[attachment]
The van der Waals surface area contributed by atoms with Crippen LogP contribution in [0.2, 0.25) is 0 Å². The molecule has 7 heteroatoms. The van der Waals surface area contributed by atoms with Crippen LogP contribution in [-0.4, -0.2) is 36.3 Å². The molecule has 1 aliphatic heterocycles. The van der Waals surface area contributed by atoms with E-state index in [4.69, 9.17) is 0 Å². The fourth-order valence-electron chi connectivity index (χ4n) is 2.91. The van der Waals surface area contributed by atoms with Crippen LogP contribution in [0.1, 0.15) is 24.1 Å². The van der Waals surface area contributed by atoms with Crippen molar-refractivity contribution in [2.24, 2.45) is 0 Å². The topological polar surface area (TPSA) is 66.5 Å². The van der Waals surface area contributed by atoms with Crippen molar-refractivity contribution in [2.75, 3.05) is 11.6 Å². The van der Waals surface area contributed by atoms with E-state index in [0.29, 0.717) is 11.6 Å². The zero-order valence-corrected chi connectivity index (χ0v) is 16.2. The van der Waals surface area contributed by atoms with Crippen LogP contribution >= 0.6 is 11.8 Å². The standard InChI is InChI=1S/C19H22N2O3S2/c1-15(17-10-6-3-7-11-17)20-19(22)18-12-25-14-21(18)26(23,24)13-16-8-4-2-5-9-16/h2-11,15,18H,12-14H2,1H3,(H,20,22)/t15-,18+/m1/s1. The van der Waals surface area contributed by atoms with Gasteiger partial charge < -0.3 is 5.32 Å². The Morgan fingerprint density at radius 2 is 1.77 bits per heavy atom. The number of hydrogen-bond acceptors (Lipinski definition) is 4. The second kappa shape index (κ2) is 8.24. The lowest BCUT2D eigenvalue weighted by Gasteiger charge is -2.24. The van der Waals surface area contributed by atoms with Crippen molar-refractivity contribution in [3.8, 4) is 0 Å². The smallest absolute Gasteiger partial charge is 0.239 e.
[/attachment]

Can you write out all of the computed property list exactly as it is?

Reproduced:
The van der Waals surface area contributed by atoms with Crippen LogP contribution in [0.2, 0.25) is 0 Å². The molecule has 7 heteroatoms. The van der Waals surface area contributed by atoms with Crippen LogP contribution in [-0.4, -0.2) is 36.3 Å². The molecule has 1 aliphatic heterocycles. The van der Waals surface area contributed by atoms with E-state index in [4.69, 9.17) is 0 Å². The fourth-order valence-electron chi connectivity index (χ4n) is 2.91. The van der Waals surface area contributed by atoms with Crippen LogP contribution in [0.1, 0.15) is 24.1 Å². The van der Waals surface area contributed by atoms with Crippen molar-refractivity contribution in [2.24, 2.45) is 0 Å². The topological polar surface area (TPSA) is 66.5 Å². The van der Waals surface area contributed by atoms with Crippen molar-refractivity contribution in [2.75, 3.05) is 11.6 Å². The van der Waals surface area contributed by atoms with E-state index in [0.29, 0.717) is 11.6 Å². The zero-order valence-corrected chi connectivity index (χ0v) is 16.2. The van der Waals surface area contributed by atoms with Crippen LogP contribution >= 0.6 is 11.8 Å². The standard InChI is InChI=1S/C19H22N2O3S2/c1-15(17-10-6-3-7-11-17)20-19(22)18-12-25-14-21(18)26(23,24)13-16-8-4-2-5-9-16/h2-11,15,18H,12-14H2,1H3,(H,20,22)/t15-,18+/m1/s1. The van der Waals surface area contributed by atoms with Gasteiger partial charge < -0.3 is 5.32 Å². The Morgan fingerprint density at radius 2 is 1.77 bits per heavy atom. The number of hydrogen-bond acceptors (Lipinski definition) is 4. The second kappa shape index (κ2) is 8.24. The lowest BCUT2D eigenvalue weighted by Gasteiger charge is -2.24. The van der Waals surface area contributed by atoms with Crippen molar-refractivity contribution in [3.8, 4) is 0 Å². The smallest absolute Gasteiger partial charge is 0.239 e.